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In a tournament, I found myself in the left trees on a par 5. In my line of play (though not impacting my swing) was a metal plaque the size of loose-leaf paper on an immovable four-foot-tall post. My opponent allowed me a drop to the nearest point no closer to the hole that would take the plaque out of my line of play and sight … but he added that I needed to hit the same shot I’d planned prior to the drop. I thought after getting relief I could choose whatever shot I wanted, even if, due to a better window, it meant a full 3-wood instead of a punch-out. Who was correct? Or were we both wrong?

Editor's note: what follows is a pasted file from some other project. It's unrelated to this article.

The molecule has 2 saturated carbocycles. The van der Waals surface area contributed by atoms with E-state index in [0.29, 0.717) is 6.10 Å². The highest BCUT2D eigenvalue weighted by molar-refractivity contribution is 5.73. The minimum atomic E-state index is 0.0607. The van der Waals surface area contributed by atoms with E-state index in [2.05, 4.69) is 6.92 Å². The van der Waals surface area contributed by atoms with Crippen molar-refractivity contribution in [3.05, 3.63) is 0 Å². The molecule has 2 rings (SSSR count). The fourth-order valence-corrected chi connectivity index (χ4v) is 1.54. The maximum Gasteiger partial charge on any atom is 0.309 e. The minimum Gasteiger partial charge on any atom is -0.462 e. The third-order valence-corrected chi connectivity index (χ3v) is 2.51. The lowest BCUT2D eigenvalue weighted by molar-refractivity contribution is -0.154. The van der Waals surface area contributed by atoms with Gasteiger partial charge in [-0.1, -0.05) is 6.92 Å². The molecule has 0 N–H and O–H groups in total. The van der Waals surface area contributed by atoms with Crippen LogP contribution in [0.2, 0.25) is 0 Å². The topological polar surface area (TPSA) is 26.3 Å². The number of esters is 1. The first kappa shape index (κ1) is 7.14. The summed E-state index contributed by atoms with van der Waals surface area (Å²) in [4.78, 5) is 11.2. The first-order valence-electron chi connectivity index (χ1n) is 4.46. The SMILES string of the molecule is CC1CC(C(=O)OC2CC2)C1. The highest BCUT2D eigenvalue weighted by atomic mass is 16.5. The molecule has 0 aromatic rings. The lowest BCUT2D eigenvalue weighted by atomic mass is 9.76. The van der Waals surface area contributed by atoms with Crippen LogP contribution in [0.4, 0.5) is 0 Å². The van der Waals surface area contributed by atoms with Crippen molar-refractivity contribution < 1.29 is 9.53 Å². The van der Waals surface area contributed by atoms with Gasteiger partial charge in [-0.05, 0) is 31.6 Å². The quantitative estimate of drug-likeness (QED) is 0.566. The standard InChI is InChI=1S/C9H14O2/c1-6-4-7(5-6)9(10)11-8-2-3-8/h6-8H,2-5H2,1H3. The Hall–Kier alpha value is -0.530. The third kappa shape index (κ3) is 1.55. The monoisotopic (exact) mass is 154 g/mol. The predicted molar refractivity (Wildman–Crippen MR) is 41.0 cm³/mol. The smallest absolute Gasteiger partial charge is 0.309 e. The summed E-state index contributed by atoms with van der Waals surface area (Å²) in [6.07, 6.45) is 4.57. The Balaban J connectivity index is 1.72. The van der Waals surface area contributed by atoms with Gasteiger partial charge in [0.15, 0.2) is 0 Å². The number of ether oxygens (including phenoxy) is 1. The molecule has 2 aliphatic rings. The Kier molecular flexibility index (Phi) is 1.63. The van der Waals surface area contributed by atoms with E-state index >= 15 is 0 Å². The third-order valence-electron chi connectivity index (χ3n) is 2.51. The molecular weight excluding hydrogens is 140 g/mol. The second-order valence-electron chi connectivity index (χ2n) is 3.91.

—Drew Haley, Bethesda, Md.
If your opponent told you to take a free drop off the Brooklyn Bridge …. You were indeed both wrong, because you weren’t entitled to free relief, as the immovable obstruction interfered only with your line of sight, not your swing, lie or stance.
The question becomes whether this was match play or stroke play (in which case you meant “fellow competitor,” not “opponent”).
In match play, you’re off the hook because, per Rule 20.1(b)1, if a player and opponent agree to a procedure, correct or incorrect, it stands, as long as they’re not knowingly waiving a Rule. In stroke play, you breached Rule 9.4 and get the penalty of two strokes for playing from the wrong place.
Oh, and if a competitor ever tries to tell you what kind of shot to play, tell him to jump off the Brooklyn Bridge.
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